conveylive.com

Universal Serial Bus

Universal Serial Bus

Tracy Pettigrue
Tracy Pettigrue
Sep 28, 2009
0 Comments | 1797 Views | 0 Hits


Universal Serial Bus (USB) is a serial bus standard to interface devices. A major component in the legacy-free PC, USB was designed to allow peripherals to be connected using a single standardized interface socket, to improve plug-and-play capabilities by allowing devices to be connected and disconnected without rebooting the computer (hot swapping). Other convenient features include powering low-consumption devices without the need for an external power supply and allowing some devices to be used without requiring individual device drivers to be installed.

 
Overview:
 
A USB system has an asymmetric design, consisting of a host multitude of downstream USB ports, and multiple peripheral devices connected in a tiered-star topology. Additional USB hubs may be included in the tiers, allowing branching into a tree structure, subject to a limit of 5 levels of tiers per controller. Up to 127 devices, including the hub devices, may be connected to a single host controller. Modern computers often have several host controllers, allowing a very large number of USB devices to be connected.
 
So-called "sharing hubs" also exist; allowing multiple computers to access the same peripheral device(s), either switching access between PCs automatically or manually.
USB supports three data rates:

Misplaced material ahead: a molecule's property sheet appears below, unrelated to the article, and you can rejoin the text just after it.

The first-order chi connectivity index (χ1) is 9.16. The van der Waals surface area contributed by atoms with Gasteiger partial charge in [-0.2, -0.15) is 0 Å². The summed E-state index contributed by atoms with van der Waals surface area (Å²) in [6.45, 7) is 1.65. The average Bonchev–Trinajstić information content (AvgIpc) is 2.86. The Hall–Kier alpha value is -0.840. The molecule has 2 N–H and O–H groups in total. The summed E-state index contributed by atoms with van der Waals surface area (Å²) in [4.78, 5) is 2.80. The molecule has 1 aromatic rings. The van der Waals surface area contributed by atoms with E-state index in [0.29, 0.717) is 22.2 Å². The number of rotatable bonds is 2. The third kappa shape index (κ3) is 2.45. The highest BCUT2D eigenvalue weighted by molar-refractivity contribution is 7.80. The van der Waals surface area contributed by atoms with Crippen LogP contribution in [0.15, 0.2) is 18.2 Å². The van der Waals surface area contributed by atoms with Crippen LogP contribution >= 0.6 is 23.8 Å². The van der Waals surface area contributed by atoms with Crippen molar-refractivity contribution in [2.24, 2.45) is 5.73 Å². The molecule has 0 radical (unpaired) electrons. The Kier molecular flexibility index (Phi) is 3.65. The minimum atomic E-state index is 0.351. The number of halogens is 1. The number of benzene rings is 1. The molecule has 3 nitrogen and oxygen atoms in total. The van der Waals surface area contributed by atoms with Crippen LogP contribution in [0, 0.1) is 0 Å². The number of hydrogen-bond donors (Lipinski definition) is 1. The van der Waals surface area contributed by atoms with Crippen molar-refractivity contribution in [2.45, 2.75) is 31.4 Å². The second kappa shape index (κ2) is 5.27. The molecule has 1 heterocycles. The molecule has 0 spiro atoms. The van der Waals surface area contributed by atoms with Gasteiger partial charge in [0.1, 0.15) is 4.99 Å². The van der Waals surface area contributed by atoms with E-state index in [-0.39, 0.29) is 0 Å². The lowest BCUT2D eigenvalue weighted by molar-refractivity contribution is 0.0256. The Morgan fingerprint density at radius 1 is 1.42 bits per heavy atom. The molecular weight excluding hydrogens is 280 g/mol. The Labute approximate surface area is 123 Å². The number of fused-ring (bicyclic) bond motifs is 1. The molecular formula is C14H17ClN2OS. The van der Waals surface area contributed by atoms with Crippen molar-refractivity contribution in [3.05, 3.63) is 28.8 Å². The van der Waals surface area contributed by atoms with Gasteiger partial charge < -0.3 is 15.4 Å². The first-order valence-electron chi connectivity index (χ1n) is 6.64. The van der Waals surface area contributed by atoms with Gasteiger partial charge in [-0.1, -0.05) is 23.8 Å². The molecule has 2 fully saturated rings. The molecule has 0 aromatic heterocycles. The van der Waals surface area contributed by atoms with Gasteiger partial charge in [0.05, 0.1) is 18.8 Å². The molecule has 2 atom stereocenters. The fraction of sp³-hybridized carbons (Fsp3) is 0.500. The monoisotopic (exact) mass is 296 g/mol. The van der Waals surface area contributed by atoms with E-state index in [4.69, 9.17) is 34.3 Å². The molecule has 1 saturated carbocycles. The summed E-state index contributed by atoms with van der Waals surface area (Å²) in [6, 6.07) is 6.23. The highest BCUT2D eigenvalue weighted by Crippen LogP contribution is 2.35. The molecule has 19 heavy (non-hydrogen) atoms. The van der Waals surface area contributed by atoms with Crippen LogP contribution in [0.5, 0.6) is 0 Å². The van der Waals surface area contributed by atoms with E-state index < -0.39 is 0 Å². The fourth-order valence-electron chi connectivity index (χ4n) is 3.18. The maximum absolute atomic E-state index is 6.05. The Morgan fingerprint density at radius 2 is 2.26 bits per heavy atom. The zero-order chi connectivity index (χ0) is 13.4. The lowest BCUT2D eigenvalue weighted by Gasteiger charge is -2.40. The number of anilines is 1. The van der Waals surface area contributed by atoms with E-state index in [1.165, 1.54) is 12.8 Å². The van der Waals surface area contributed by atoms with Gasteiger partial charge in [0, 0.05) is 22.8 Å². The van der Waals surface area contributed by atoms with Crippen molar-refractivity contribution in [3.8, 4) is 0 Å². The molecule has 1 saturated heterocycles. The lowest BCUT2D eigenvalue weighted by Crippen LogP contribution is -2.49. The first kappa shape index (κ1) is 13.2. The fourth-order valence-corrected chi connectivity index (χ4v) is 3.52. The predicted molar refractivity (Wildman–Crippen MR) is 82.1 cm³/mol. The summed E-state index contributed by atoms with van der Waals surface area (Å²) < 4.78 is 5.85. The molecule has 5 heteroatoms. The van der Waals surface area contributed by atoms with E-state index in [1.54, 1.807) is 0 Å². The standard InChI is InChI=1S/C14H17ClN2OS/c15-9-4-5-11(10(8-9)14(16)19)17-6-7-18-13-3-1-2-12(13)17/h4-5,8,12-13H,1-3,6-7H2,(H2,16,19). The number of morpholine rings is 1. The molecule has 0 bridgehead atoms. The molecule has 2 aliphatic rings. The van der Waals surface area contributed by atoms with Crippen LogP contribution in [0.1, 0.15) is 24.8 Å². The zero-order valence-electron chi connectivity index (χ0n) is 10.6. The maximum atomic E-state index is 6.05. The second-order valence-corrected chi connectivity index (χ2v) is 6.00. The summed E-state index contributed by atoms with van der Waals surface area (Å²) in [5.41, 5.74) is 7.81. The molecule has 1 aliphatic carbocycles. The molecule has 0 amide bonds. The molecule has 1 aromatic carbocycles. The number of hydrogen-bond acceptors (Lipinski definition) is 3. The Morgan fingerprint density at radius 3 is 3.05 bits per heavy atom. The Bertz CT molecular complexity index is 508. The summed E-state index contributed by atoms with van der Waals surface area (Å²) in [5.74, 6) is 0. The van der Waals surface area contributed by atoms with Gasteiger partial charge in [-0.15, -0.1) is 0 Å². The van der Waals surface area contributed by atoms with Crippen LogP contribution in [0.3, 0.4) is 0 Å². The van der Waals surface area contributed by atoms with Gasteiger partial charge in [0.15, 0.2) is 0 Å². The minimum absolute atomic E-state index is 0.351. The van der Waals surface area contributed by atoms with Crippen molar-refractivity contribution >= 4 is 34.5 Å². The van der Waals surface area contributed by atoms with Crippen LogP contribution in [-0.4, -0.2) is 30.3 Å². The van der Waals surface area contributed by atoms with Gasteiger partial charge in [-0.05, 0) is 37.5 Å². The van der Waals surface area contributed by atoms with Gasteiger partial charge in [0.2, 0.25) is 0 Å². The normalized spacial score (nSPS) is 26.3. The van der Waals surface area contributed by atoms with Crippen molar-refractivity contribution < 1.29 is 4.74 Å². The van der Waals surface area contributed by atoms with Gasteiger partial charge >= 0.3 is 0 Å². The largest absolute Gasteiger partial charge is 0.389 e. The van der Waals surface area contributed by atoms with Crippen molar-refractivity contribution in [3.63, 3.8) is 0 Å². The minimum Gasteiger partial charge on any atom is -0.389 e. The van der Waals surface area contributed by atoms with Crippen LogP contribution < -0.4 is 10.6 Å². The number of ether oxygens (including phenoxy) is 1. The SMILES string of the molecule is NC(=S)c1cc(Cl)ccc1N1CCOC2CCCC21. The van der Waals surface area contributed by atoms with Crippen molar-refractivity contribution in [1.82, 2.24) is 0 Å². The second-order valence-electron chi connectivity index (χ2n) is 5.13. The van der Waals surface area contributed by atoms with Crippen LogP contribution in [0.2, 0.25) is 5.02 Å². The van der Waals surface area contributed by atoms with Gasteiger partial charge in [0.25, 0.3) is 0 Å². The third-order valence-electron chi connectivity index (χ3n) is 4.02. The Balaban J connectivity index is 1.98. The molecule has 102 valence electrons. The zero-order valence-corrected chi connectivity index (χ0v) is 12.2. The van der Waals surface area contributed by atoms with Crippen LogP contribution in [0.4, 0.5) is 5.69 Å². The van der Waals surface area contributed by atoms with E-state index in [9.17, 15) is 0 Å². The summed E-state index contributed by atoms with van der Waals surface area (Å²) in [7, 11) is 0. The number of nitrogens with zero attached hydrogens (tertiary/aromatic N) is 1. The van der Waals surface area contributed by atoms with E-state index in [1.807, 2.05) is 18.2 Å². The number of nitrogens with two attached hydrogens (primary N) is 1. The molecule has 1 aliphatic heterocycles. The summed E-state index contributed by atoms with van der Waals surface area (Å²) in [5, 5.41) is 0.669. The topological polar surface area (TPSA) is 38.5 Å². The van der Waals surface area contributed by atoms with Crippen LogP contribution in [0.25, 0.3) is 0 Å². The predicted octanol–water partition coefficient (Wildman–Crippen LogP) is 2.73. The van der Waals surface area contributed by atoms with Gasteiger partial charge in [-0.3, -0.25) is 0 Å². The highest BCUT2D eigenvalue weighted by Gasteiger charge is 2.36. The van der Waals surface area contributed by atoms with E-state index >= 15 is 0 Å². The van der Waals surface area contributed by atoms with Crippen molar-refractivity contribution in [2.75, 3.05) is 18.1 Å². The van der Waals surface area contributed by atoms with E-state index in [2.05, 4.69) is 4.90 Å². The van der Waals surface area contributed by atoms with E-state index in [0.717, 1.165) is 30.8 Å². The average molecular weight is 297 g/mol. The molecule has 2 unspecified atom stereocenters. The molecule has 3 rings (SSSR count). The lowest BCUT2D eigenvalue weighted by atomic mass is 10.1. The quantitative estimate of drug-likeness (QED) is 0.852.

• A Low Speed (1.0) rate of 1.5 Mbit/s (192 KB/s) that is mostly used for Human Interface Devices (HID) such as keyboards, mice, and joysticks.
  • A Full Speed (1.1) rate of 12 Mbit/s (1.5 MB/s). Full Speed was the fastest rate before the USB 2.0 specification and many devices fall back to Full Speed. Full Speed devices divide the USB bandwidth between them in a first-come first-served basis and it is not uncommon to run out of bandwidth with several isochronous devices. All USB Hubs support Full Speed.
  • A Hi-Speed (2.0) rate of 480 Mbit/s (60 MB/s).
Cables
The maximum length of a standard USB cable is 5 meters (slightly more than 15 feet). The primary reason for this limit is the maximum allowed round-trip delay of about 1500 ns. If a USB device does not answer to host commands within the allowed time, the host considers the command to be lost. When USB device response time, delays from using the maximum number of hubs and delays from cables connecting the hubs, host and device are summed, the maximum delay caused by a single cable turns out to be 26 ns [7]. The USB 2.0 specification states that the cable delay must be less than 5.2 ns per meter, which means that maximum length USB cable is at least 5 meters long.
The USB specification provides a 5 V (volts) supply on a single wire from which connected USB devices may draw power. The specification provides for no more than 5.25 V and no less than 4.75 V (5 V±5%) between the positive and negative bus power lines.[8] Initially, a device is only allowed to draw 100 mA. It may request more current from the upstream device in units of 100 mA up to a maximum of 500 mA.
 
Author's note: USB
Keywords: USB, Universal, Serial Bus



Please Signup to comment on this article